Evaluating Design of Human-Machine Cooperation:
The Cognitive Walkthrough for Operating Procedures

David G. Novick


Meriem Chater



The methodology of development of interfaces can be adapted to development of operating procedures. In particular, the cognitive walkthrough can be adapted to account for steps and resources outside the computer's part of the system interface. Empirical evaluation suggests that a cognitive walkthrough for operating procedures (CW-OP) is reasonably efficient and can provide useful information for developers.


Methodology, operating procedures, cognitive walkthrough

Evaluation de la Conception de la Coopération Homme-Machine:
Le Parcours Cognitif pour les Procédures Opérationnelles


Notre objectif est de proposer un support méthodologique pour la conception centrée sur l'homme des procédures opérationnelles pour le contrôle des processus. Les méthodologies de développement d'interfaces homme-machine peuvent être adaptées aux procédures opérationnelles. C'est le cas de la méthode du parcours cognitif qui a été adaptée à l'évaluation des procédures et de leur documentation. Cette adaptation porte sur cinq points : (1) prise en compte des étapes du parcours au niveau des procédures et non pas au niveau de l'interface; (2) attirer l'attention de l'évaluateur sur la présentation des procédures dans la documentation; (3) demander à l'évaluateur de déterminer explicitement si la formation ou l'expérience est nécessaire; (4) déterminer si la procédure met en oeuvre correctement la fonction recherchée; (5) déterminer la probabilité d'occurrence des erreurs et leurs implications pour la sécurité. L'évaluation empirique montre que cette méthode est efficace et peut fournir des informations utiles aux développeurs.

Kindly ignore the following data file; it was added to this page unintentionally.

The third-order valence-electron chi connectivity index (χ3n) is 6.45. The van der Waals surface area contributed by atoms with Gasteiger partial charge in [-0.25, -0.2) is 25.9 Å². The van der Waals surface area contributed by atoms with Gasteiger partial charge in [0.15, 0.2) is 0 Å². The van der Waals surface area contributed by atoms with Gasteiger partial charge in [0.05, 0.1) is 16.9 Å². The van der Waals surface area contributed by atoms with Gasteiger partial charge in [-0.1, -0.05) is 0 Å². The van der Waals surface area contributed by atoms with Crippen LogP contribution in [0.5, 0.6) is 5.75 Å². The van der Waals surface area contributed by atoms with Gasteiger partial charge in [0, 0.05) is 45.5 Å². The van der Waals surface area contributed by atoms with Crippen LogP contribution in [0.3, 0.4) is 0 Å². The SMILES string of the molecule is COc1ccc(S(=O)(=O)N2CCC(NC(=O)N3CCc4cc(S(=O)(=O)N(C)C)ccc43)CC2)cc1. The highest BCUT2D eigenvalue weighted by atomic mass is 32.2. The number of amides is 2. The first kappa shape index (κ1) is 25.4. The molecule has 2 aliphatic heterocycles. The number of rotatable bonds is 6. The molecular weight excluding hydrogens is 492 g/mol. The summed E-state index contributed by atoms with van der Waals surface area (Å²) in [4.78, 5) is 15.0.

We seek to introduce methodological support for human-centered development of operating procedures for process control. Grudin (1990) that the user's interface to a computer is not just the hardware and software that compose the computer. From the user's view, the interface includes an array of associated elements in the context of use, including documentation, training, and advice from colleagues. This suggests that the methodology of development of interfaces could be transferred or adapted to development of operating procedures. In particular, we focus on the adaptation and use of the cognitive walkthrough (Wharton, Bradford, Jeffries, & Franzke, 1992) for the evaluation of operating procedures and their documentation. We ask two key questions: (1) Can the cognitive walkthrough for operating procedures be used effectively by evaluators? and (2) Does the cognitive walkthrough for operating procedures provide perspectives of value to developers of procedures and their documentation? To address these questions, we will review the use of and need for procedures in aviation, review current human-centered methodologies for development of procedures, introduce the cognitive walkthrough for procedures (CW-OP), and report empirical results from use of the walkthrough.